The Game Master

Preview the 2016 Android: Netrunner World Champion Runner Deck

#Netrunner

A few weeks ago, 2016 Netrunner World Champion Chris Dyer gave us a tour of the 2016 Android: Netrunner World Champion Corp Deck for Android: Netrunner. Today, he's going to guide us through the runner side of the equation with the 2016 Android: Netrunner World Champion Runner Deck, a card-by-card recreation of the deck that led Chris to victory in the final round of the World Championship. The deck features 46 full-bleed art cards and is a must-have for veterans of Android: Netrunner and new players looking to experiment with one of the best decks in the world. 

Gaming the System

Fantasy Flight Games: Take us through the history of the deck, why pick Whizzard (What Lies Ahead,1) as your identity? What is the deck's goal? What do you think sets it apart from other Whizzard decks right now?

Chris Dyer: I was really playing Whizzard as a direct counter to Controlling the Message (23 Seconds,17), which we (Ed Note: Dyer and testing partner Alex White, who finished sixth at Worlds overall) thought was clearly the best Corp deck and therefore the one we were going to have to play against the most. The three recurring credits are crucial to be able to contest the early assets that Controlling the Message plays without hurting your economy too much. At that point, the only decision was which sort of Whizzard we should play.

Blood Money introduced two really powerful cards in Temüjin Contract  (Blood Money, 26) and Paperclip (Blood Money, 24), and they bought back an archetype known as 'Reg Anarch' that plays the fixed strength breakers together with Datasucker (Core Set, 8), Ice Carver (Core Set, 15), and Net-Ready Eyes (Chrome City, 47) to assemble a very efficient rig.

This deck isn't really complicated; it plays a lot of draw cards and a lot of burst economy to get set-up as quickly as possible. The powerful economy, combined with two Employee Strikes (Data and Destiny, 53) let you compete with Controlling the Message in the early game. Because the deck has to find all three breaker types before it can really threaten, it can be 'gear-checked' by early end the run ice, so the deck also has three copies of Parasite (Core Set, 12) to combat that threat. Once you've got your efficient rig set-up, you tend to close the game out by increasingly big Medium (Core Set,10) accesses on R&D.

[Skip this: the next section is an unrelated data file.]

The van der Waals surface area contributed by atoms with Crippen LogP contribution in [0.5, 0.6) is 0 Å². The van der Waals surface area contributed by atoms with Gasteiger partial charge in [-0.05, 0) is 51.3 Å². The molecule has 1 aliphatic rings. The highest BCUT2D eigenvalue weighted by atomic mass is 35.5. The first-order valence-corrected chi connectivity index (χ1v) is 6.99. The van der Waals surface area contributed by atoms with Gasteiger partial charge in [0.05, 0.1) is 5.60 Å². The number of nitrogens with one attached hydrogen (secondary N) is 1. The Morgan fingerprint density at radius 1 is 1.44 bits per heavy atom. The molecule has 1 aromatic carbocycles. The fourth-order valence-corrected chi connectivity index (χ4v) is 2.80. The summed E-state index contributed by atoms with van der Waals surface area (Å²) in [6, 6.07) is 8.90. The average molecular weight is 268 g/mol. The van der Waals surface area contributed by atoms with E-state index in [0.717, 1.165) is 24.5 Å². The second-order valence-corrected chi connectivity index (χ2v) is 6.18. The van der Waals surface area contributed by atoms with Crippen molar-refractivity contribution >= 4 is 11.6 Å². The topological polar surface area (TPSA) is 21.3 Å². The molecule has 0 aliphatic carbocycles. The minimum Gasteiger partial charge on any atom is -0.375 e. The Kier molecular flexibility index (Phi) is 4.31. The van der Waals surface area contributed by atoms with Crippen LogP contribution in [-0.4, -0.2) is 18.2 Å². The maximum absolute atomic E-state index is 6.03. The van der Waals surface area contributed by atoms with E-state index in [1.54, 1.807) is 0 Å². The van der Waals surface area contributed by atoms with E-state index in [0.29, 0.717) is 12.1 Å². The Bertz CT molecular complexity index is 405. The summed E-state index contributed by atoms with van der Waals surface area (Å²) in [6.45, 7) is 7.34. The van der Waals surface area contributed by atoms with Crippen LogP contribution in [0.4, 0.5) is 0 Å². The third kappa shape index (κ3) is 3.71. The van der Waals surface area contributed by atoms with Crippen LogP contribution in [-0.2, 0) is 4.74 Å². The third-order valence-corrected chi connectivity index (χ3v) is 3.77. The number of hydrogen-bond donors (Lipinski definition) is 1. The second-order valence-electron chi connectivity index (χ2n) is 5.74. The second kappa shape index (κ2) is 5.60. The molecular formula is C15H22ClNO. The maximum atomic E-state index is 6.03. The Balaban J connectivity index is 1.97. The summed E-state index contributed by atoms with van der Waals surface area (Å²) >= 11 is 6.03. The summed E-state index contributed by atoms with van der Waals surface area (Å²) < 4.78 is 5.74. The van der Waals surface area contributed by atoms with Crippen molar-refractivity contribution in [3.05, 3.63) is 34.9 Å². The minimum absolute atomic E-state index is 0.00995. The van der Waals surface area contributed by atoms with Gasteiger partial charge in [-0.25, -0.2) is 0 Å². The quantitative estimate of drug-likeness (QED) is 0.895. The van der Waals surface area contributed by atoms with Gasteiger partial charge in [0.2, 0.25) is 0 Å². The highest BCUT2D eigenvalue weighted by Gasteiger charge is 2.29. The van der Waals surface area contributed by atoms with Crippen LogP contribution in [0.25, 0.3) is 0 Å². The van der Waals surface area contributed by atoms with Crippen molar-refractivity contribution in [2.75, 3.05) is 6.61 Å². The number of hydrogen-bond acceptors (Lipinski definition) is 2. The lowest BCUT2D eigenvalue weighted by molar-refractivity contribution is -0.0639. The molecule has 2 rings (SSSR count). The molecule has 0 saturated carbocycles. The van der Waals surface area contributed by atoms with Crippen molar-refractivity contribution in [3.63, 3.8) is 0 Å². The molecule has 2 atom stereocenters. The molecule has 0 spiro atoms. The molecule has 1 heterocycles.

On the advice of Sam Suied, an accomplished player from Texas, we'd also switched the console from Grimoire (Core Set, 6) to Obelus (Escalation, 41) on the night before the tournament, on the basis that the extra card draw from Obelus lets you get set-up quicker, and the increased hand size can save you against meat damage decks. Sam also recommended a single copy of Progenitor (Order and Chaos, 43), which provides you with some additional memory and protects your crucial virus programs against awkward purges.

FFG: A lot of the deck's influence is wrapped up in Temüjin Contract​. Why choose that card over other economy cards?

CD: In my opinion, Temüjin Contract was the most powerful card in the game at that point. Just taken by itself, it provides you with money at a better rate than any other economy card in the game, but the real strength is that you don't really need to take clicks to access that cash. When placed on either HQ and R&D, it gives you money back for taking accesses, which is essentially how most runner decks try to win the game. If you place it on Archives, it forces the Corporation to dedicate ice to a server that they normally might not defend, slowing them down.

Most importantly though, it combines with some of the other cards in the deck to make your runs absurdly efficient. Dirty Laundry (Creation and Control, 52), Obelus, Datasucker, Medium and Retrieval Run (Future Proof, 101) all interact with it in one way or another. You often get in to a situation where your run on HQ nets you 7 credits, a datasucker token, a card, and an access, which is pretty good value!